5. Go for it

    On the big day go for it 100%. Make a commitment and write it down on a card. You just need one short phrase you can carry in your wallet. Or keep it in your car, by your bed and on your bathroom mirror too for an extra dose of positive reinforcement.

    Your commitment card will say something like:

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    • I enjoy a clean, smoke-free life.
    • I stay calm and in control even under times of stress.
    • I’m committed to learning how to run my own business.
    • I meditate daily.

    6. Accept failure

    If you do fail and sneak a cigarette, miss a walk or shout at the kids one morning don’t hate yourself for it. Make a note of the triggers that caused this set back and vow to learn a lesson from them.

    If you know that alcohol makes you crave cigarettes and oversleep the next day cut back on it. If you know the morning rush before school makes you shout then get up earlier or prepare things the night before to make it easier on you.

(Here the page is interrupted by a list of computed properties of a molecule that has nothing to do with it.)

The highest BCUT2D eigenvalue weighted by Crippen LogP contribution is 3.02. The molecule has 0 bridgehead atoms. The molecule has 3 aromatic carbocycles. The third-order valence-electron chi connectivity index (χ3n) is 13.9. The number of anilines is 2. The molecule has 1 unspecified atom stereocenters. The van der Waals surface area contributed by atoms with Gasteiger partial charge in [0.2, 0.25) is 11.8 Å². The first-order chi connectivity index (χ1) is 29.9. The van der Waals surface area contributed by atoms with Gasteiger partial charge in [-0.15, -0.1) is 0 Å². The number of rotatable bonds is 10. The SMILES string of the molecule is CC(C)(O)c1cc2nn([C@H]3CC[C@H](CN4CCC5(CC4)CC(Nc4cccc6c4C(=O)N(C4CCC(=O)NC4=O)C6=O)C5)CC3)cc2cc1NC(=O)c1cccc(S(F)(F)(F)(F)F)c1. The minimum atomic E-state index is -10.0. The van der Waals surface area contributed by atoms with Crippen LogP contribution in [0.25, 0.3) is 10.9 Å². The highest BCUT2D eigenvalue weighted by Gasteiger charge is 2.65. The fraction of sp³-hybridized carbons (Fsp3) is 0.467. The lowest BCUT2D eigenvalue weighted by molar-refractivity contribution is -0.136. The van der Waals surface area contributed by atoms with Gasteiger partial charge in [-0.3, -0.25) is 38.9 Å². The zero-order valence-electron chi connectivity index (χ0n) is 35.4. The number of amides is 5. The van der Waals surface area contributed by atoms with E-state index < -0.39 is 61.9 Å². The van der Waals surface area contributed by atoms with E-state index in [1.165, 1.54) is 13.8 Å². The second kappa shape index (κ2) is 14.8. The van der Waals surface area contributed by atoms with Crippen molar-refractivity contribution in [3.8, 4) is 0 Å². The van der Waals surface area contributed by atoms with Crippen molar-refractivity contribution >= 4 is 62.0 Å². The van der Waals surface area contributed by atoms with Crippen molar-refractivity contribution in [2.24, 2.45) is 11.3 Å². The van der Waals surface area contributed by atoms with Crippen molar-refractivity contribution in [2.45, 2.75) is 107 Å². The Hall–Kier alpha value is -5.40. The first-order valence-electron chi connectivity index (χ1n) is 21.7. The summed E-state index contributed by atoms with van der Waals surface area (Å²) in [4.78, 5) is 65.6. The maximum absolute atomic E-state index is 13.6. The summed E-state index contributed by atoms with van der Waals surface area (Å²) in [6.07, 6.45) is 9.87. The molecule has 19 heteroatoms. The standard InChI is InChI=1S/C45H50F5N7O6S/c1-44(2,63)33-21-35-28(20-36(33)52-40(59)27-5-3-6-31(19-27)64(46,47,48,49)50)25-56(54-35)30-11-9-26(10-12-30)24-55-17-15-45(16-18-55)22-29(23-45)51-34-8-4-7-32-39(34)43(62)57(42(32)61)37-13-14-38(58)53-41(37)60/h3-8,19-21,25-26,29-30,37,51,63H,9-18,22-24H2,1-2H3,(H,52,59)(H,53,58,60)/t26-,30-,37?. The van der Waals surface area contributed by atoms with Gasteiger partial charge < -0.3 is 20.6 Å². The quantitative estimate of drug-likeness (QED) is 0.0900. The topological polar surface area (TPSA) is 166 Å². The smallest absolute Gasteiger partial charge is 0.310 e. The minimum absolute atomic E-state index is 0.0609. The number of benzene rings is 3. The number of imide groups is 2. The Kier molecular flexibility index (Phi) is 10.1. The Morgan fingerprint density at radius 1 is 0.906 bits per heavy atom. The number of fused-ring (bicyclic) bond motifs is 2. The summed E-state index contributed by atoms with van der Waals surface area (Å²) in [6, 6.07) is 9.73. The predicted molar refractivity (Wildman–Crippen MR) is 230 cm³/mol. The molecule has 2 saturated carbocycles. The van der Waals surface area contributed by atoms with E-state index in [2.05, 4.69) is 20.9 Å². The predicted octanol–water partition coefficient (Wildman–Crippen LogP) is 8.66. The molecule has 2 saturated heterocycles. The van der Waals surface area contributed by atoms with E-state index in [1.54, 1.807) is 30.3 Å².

Perseverance is the key to success. Try again, keep trying and you will succeed.

    7. Plan rewards

    Small rewards are great encouragement to keep you going during the hardest first days. After that you can probably reward yourself once a week with a magazine, a long-distance call to a supportive friend, a siesta, a trip to the movies or whatever makes you tick.

    Later you can change the rewards to monthly and then at the end of the year you can pick an anniversary reward. Something that you’ll look forward to. You deserve it and you’ll have earned it.

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    Whatever your plans and goals are for this year, I’d do wish you luck with them but remember, it’s your life and you make your own luck.

    Decide what you want to do this year, plan how to get it and go for it. I’ll definitely be cheering you on.

    Are you planning to make a New Year’s resolution? What is it and is it something you’ve tried to do before or something new?